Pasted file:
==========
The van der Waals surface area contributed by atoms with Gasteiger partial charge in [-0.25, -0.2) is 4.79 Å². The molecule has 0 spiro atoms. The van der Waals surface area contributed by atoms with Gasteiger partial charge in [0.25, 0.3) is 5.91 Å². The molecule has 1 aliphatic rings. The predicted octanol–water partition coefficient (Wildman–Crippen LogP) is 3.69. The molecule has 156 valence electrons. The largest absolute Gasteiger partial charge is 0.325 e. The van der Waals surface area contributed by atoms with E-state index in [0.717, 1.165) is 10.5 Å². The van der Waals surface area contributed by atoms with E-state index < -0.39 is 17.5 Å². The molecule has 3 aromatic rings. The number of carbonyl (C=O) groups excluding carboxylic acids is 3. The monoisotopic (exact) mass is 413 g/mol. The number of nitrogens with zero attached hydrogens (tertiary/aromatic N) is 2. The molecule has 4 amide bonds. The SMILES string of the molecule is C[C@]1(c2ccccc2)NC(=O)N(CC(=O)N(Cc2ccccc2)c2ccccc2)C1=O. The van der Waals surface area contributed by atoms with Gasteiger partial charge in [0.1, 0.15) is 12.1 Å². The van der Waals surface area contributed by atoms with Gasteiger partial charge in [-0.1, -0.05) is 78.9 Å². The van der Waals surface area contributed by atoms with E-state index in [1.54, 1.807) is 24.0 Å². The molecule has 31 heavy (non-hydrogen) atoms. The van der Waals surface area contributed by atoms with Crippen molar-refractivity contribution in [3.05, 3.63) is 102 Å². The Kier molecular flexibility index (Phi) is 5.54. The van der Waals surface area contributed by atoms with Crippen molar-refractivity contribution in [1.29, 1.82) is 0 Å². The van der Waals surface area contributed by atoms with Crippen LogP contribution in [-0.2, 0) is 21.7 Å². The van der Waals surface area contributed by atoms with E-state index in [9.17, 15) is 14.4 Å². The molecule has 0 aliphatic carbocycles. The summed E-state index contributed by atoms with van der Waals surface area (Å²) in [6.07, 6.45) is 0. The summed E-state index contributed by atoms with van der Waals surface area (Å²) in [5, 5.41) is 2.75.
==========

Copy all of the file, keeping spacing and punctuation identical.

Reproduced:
The van der Waals surface area contributed by atoms with Gasteiger partial charge in [-0.25, -0.2) is 4.79 Å². The molecule has 0 spiro atoms. The van der Waals surface area contributed by atoms with Gasteiger partial charge in [0.25, 0.3) is 5.91 Å². The molecule has 1 aliphatic rings. The predicted octanol–water partition coefficient (Wildman–Crippen LogP) is 3.69. The molecule has 156 valence electrons. The largest absolute Gasteiger partial charge is 0.325 e. The van der Waals surface area contributed by atoms with E-state index in [0.717, 1.165) is 10.5 Å². The van der Waals surface area contributed by atoms with E-state index < -0.39 is 17.5 Å². The molecule has 3 aromatic rings. The number of carbonyl (C=O) groups excluding carboxylic acids is 3. The monoisotopic (exact) mass is 413 g/mol. The number of nitrogens with zero attached hydrogens (tertiary/aromatic N) is 2. The molecule has 4 amide bonds. The SMILES string of the molecule is C[C@]1(c2ccccc2)NC(=O)N(CC(=O)N(Cc2ccccc2)c2ccccc2)C1=O. The van der Waals surface area contributed by atoms with Gasteiger partial charge in [0.1, 0.15) is 12.1 Å². The van der Waals surface area contributed by atoms with Gasteiger partial charge in [-0.1, -0.05) is 78.9 Å². The van der Waals surface area contributed by atoms with E-state index in [1.54, 1.807) is 24.0 Å². The molecule has 31 heavy (non-hydrogen) atoms. The van der Waals surface area contributed by atoms with Crippen molar-refractivity contribution in [3.05, 3.63) is 102 Å². The Kier molecular flexibility index (Phi) is 5.54. The van der Waals surface area contributed by atoms with Crippen molar-refractivity contribution in [1.29, 1.82) is 0 Å². The van der Waals surface area contributed by atoms with Crippen LogP contribution in [-0.2, 0) is 21.7 Å². The van der Waals surface area contributed by atoms with E-state index in [9.17, 15) is 14.4 Å². The molecule has 0 aliphatic carbocycles. The summed E-state index contributed by atoms with van der Waals surface area (Å²) in [6.07, 6.45) is 0. The summed E-state index contributed by atoms with van der Waals surface area (Å²) in [5, 5.41) is 2.75.